Skipper Mahela Jayawardene led from the front as Sri Lanka took a stranglehold on the second Test against England.
The hosts lost just two wickets throughout the third day, closing on 379-4 to give them a useful first innings lead of 28, with six wickets still in hand.
Already 1-0 up in the series after victory at Kandy, the Sri Lankans will now be eyeing up the chance to wrap up the series in Colombo.
Jayawardene was the star turn, the hometown favourite continuing his love affair with the Sinhalese Sports Club. The right-hander finished the day unbeaten on 167.
His efforts meant he went past 2,000 Test runs at the venue while he also passed the recently-retired Sanath Jayasuriya as his country's leading Test run-scorer, becoming the first Sri Lankan to pass 7,000 in the process.
After being bowled out for 351, England's victory hopes had been boosted by Ryan Sidebottom taking two early wickets with the new ball.
However, by the time the tourists struck for a third time the match situation had changed somewhat.
After batting out the final session of day two unscathed, Vandort and Jayawardene continued their steady progress to blunt the bowlers.
With the ball softening the pair looked in little trouble, although they did need the occasional slice of luck to survive.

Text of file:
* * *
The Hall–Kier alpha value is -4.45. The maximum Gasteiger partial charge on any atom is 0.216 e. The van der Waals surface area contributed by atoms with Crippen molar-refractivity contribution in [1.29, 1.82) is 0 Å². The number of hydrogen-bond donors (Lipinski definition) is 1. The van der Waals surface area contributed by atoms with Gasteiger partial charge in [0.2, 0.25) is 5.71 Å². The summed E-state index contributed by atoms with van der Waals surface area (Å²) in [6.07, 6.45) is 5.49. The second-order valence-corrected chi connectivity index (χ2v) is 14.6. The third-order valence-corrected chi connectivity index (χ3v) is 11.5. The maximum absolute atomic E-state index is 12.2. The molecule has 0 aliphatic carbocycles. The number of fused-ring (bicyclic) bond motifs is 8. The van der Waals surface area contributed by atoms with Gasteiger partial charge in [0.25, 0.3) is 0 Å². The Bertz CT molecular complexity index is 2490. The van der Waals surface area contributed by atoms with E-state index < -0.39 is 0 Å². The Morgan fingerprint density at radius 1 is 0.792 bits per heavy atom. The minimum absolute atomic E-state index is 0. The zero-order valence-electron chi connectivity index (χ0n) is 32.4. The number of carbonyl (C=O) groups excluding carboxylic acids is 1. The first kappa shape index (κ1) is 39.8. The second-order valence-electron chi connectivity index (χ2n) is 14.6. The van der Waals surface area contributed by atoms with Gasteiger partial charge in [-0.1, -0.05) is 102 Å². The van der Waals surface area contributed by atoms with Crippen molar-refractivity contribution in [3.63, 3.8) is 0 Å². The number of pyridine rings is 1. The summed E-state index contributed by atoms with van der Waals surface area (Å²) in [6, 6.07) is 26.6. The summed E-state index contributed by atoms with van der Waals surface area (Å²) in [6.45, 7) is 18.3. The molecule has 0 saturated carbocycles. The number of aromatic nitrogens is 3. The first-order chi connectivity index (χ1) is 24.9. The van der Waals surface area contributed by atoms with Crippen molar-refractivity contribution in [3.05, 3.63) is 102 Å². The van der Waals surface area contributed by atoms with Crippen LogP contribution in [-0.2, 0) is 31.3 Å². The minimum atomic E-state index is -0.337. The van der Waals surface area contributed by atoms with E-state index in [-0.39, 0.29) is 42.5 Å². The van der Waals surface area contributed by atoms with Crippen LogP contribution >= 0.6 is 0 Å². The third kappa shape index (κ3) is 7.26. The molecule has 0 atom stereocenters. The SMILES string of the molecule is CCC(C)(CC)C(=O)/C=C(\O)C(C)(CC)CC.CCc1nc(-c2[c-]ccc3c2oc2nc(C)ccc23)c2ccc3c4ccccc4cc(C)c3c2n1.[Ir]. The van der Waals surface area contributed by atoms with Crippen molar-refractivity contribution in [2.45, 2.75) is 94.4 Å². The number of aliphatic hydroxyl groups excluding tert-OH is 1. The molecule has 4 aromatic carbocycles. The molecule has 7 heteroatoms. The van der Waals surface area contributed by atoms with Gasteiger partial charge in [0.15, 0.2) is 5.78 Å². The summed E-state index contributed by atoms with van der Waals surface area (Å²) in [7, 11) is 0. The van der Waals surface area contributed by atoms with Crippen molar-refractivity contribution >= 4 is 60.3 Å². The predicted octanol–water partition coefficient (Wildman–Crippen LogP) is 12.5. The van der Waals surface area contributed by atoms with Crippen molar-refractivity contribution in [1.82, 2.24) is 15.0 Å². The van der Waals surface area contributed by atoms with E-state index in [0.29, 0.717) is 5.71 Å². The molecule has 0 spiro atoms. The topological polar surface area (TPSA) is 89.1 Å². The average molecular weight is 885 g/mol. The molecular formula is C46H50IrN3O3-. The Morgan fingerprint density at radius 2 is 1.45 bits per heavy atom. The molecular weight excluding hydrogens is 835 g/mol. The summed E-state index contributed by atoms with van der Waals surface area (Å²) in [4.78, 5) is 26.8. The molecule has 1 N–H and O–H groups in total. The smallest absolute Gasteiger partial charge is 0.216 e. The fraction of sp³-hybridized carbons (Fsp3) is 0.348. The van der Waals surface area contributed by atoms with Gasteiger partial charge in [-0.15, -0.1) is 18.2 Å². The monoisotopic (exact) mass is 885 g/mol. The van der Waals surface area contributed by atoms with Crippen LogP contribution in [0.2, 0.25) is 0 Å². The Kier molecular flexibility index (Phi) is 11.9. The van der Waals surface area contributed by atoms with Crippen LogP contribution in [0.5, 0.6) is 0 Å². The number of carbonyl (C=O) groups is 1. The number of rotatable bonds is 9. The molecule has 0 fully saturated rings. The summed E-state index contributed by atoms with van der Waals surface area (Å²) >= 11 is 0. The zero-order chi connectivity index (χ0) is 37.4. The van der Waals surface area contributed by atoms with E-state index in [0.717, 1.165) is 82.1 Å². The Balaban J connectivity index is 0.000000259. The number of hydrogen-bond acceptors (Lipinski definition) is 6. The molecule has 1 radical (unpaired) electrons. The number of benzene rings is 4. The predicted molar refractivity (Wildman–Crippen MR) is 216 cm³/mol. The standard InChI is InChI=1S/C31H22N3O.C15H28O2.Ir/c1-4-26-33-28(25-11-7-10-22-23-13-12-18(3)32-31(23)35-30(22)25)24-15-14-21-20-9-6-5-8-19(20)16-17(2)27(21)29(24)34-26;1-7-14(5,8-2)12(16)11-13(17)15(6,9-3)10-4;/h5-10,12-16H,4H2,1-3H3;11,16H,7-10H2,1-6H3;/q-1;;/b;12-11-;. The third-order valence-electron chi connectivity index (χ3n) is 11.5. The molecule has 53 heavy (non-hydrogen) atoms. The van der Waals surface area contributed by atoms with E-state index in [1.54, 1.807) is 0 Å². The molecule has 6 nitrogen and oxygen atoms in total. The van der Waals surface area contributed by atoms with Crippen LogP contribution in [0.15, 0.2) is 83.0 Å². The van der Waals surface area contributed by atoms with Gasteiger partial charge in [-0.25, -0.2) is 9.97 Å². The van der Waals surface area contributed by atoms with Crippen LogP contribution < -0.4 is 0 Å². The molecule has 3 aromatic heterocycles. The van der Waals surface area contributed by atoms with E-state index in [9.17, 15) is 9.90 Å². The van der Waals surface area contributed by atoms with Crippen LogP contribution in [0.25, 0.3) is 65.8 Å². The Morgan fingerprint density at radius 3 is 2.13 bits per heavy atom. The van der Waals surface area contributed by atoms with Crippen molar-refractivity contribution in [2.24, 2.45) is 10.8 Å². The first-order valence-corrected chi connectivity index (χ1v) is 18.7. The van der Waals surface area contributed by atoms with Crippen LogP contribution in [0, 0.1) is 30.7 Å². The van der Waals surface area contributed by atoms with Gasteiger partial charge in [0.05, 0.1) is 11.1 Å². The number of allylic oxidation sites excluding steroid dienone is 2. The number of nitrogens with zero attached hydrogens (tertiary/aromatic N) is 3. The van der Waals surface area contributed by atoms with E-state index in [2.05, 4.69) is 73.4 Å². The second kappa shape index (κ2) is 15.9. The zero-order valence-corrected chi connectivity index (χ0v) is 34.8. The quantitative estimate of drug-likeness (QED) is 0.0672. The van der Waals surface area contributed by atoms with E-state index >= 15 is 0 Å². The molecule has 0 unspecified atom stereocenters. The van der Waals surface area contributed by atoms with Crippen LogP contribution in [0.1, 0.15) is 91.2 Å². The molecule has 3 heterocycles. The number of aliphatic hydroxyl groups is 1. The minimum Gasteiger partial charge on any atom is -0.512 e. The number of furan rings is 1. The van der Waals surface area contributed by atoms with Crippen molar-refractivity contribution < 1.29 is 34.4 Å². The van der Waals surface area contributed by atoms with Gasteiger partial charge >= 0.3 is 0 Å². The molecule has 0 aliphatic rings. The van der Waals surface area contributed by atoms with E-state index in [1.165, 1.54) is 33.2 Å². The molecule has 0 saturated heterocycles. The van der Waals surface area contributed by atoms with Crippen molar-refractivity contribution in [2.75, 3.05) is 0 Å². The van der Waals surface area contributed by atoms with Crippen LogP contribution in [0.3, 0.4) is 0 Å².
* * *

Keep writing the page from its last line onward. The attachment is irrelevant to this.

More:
Vandort benefited from the lack of a second slip to get away with an edge off Sidebottom, while he was beaten three times in one over by Steve Harmison.
Monty Panesar may have been expected to pose the biggest threat but he struggled for consistency, Kevin Pietersen looking the most likely spinner to make a breakthrough.
Despite the odd scare, the tall left-hander looked comfortable at the crease and registered his fourth Test ton before lunch.
It wasn't until the second new ball was taken in the afternoon that Vandort finally fell, the opener playing around a straight ball from Sidebottom to be trapped lbw.
The left-arm seamer's third wicket of the innings ended the stand of 227 and gave England an opportunity to force their way back into the contest.
Instead Chamara Silva (49) came out to join his captain and put on another big stand - this one worth 128 runs in 44 overs - until Harmison was rewarded for a banged-in effort ball late in the day to give the Barmy Army something to cheer about just before the close.